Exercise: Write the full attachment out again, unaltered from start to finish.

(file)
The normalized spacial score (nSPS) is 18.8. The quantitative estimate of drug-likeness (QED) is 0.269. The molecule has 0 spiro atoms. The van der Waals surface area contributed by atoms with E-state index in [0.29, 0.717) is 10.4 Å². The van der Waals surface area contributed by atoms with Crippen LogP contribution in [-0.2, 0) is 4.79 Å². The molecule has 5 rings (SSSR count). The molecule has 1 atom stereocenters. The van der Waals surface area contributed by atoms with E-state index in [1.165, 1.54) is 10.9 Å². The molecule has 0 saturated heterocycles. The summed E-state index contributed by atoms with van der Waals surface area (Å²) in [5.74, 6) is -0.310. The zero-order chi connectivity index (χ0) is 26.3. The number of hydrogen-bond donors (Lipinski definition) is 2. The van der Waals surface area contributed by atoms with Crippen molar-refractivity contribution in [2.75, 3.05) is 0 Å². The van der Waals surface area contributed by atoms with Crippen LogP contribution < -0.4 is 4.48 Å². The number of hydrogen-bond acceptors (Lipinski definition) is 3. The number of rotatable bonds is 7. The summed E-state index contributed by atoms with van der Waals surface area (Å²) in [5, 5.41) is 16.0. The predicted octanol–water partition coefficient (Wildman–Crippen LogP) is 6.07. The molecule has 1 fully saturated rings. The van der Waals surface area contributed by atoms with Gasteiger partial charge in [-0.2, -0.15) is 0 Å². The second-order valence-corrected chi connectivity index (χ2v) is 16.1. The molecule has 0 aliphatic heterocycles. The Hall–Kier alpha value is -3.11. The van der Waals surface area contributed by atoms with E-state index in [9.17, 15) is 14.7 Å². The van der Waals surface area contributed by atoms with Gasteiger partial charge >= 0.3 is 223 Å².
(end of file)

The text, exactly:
The normalized spacial score (nSPS) is 18.8. The quantitative estimate of drug-likeness (QED) is 0.269. The molecule has 0 spiro atoms. The van der Waals surface area contributed by atoms with E-state index in [0.29, 0.717) is 10.4 Å². The van der Waals surface area contributed by atoms with Crippen LogP contribution in [-0.2, 0) is 4.79 Å². The molecule has 5 rings (SSSR count). The molecule has 1 atom stereocenters. The van der Waals surface area contributed by atoms with E-state index in [1.165, 1.54) is 10.9 Å². The molecule has 0 saturated heterocycles. The summed E-state index contributed by atoms with van der Waals surface area (Å²) in [5.74, 6) is -0.310. The zero-order chi connectivity index (χ0) is 26.3. The number of hydrogen-bond donors (Lipinski definition) is 2. The van der Waals surface area contributed by atoms with Crippen molar-refractivity contribution in [2.75, 3.05) is 0 Å². The van der Waals surface area contributed by atoms with Crippen LogP contribution < -0.4 is 4.48 Å². The number of hydrogen-bond acceptors (Lipinski definition) is 3. The number of rotatable bonds is 7. The summed E-state index contributed by atoms with van der Waals surface area (Å²) in [5, 5.41) is 16.0. The predicted octanol–water partition coefficient (Wildman–Crippen LogP) is 6.07. The molecule has 1 fully saturated rings. The van der Waals surface area contributed by atoms with Gasteiger partial charge in [-0.2, -0.15) is 0 Å². The second-order valence-corrected chi connectivity index (χ2v) is 16.1. The molecule has 0 aliphatic heterocycles. The Hall–Kier alpha value is -3.11. The van der Waals surface area contributed by atoms with E-state index in [9.17, 15) is 14.7 Å². The van der Waals surface area contributed by atoms with Gasteiger partial charge >= 0.3 is 223 Å².